The disconnect between music recommendations and music lovers. Part 2: API’s and Apps

Full disclosure: I am the founder of a music recommendation service, i will not bring that up until later. This piece is mostly focused on the general state of digital music recommendations.

In the previous post I discussed some of the issues of the major music providers recommending music. Both the issues with them trying to recommend 30 million different tracks to 100 million different users. And the shortcomings of the tools they use.

Wingclipped from the start

Being unable to cater to all users at all times some of the providers are offering developers the possibilities of interfacing their data to create different products which caters to different types of people. sometimes in creative forms (although for some reason never games).

This is important for the echo system of music since this opens up the possibilities of other types of data. Essentially making the providers platforms and not just products. Spotify appears to take this the most seriously and have a flexible API and SDKs which they actively maintains. Apple waited a year before realising that letting creative entrepreneurs access their data was probably a good idea. And even then they release nothing more than a remote control without any real control of playlists and similar tools. Soundcloud also offers an API but has a threshold of 15k requests per day making it tough to use it for other things than hobby projects. Deezer also have an API. Google play have unofficial APIs with no playback, Tidal has none.

YouTube, which still is the biggest on demand music provider does not permit 3rd party apps to play in the background and extracting audio is also against their TOS. This is however (of course) available in their own music app.

Terms and conditions do apply

The streaming providers all provide extensive terms and services which developers need to agree to in order to access to their content. Some of these are intentionally vague and breaking them may result in termination of access to the platform.

Examples of restrictions (some previously mentioned)

  • No background audio of videos (youtube)
  • No integration with 3rd party data (which I assume must apply to more or less all of the Spotify apps)
  • No integration with quiz or other type of games (which is not clear if it includes gamification)
  • No advertising or paid features
  • No caching of data (to ensure fast loading etc)

All of the provides have a long and large document with these restrictions. if you combine services which many apps do you run in to chances of breaking one agreement in order to comply with the other.


So armed yet fairly wingclipped, music loving entrepreneurs and developers have created hundreds if not thousands of music apps.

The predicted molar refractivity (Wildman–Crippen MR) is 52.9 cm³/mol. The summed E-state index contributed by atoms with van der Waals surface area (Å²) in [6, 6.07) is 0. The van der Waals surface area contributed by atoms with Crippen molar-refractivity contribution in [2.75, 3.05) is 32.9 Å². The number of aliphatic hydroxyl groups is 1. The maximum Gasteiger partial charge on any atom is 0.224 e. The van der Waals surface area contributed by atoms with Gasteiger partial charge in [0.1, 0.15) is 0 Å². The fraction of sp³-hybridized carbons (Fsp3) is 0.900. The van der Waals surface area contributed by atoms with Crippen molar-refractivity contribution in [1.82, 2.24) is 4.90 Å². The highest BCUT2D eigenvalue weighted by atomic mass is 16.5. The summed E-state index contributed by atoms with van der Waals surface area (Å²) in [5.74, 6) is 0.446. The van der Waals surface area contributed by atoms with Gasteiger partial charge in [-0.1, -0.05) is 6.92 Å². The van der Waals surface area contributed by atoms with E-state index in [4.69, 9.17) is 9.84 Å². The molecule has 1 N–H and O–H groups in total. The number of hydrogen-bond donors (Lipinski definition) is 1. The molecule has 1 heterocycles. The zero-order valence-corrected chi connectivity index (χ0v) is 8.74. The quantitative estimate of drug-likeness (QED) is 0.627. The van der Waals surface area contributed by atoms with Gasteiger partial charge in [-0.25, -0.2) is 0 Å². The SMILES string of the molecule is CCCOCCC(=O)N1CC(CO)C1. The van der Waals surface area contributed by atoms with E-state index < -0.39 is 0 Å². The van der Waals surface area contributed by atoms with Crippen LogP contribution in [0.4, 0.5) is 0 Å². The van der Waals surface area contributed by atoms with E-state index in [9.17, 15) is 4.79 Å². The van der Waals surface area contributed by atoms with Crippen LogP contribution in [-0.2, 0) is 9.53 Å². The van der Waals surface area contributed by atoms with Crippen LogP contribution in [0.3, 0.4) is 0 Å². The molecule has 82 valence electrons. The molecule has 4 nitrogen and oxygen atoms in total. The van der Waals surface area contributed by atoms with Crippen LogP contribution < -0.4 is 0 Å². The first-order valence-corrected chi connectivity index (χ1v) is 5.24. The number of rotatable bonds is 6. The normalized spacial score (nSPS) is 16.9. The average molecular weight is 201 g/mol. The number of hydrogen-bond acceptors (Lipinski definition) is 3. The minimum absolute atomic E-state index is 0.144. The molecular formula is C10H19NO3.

I will try to cover some of the issues some of these apps have.

Base content on your existing friends

This is a common approach to tackle the so called “empty room problem”. Meaning that you open the app and then have no idea what to do, having some friends around who have done something in the app helps, just follow them and you’re off. In music however this issue isn't as easily solvable.

Getting music recommendations from your friends is only good if you have friends with not only great taste in music, but also the same taste as you! If you don’t, then this is will only clutter, recommend things you already know and not solve the problem.

Sharing music isn't content creation

In Music the majority of visitors are consumers not creators. Unlike apps like Instagram where you share the photos you take yourself. Music to a large extent does not fit that format. Soundcloud and band camp technically does.

If anything music apps are more pinterest than they are instagram. sharing things you find and love rather than sharing what you create. “The Instagram of music” makes no sense. Otherwise you would only share music which has pretty art work.

Doesn't solve an actual discovery problem.

A lot of apps are focused on popular music, music which greatly overlaps with the Playlists and curated lists of content which are peddled by the major record labels. If this is the case the product will just like all other social apps rely on user engagement to create value. If it doesn’t have either it has no real justification for existing other than novelty.

Playback restrictions

Some apps base their content on one platform, some on many. These follow restrictions, like Youtubes no audio only and no playback when the app is closed. Or soundclouds hard limit on usage per day.

Even if you make it work with these restrictions the global user base are scattered between providers. Backing the wrong horses will lock out a major chunk of potential users. Making things even harder provider usagw also greatly differs between music styles depending on availability for said providers.


In defence of independent music apps

Diversity is important, especially for music as its increasingly being focused to a few major players, and probably even fewer in the near future. Yet the tools available are restricted both in features, access and against making profits in most ways.

I’ve often heard and discussed that the perfect music app hasn’t been created yet. this is most likely because the only ones with the complete access to make something great have to spend all their time to cater to the music business unhappiness of compensation.

note: There is also a somewhat growing trend of artists releasing their own proprietary apps (which is also against the streaming providers TOS if you are using them). I for the most part consider this a marketing tool and not something that will facilitate music discover or consumption.

In the last part of this series I will discuss how and why we tackled all of this in Refine music.

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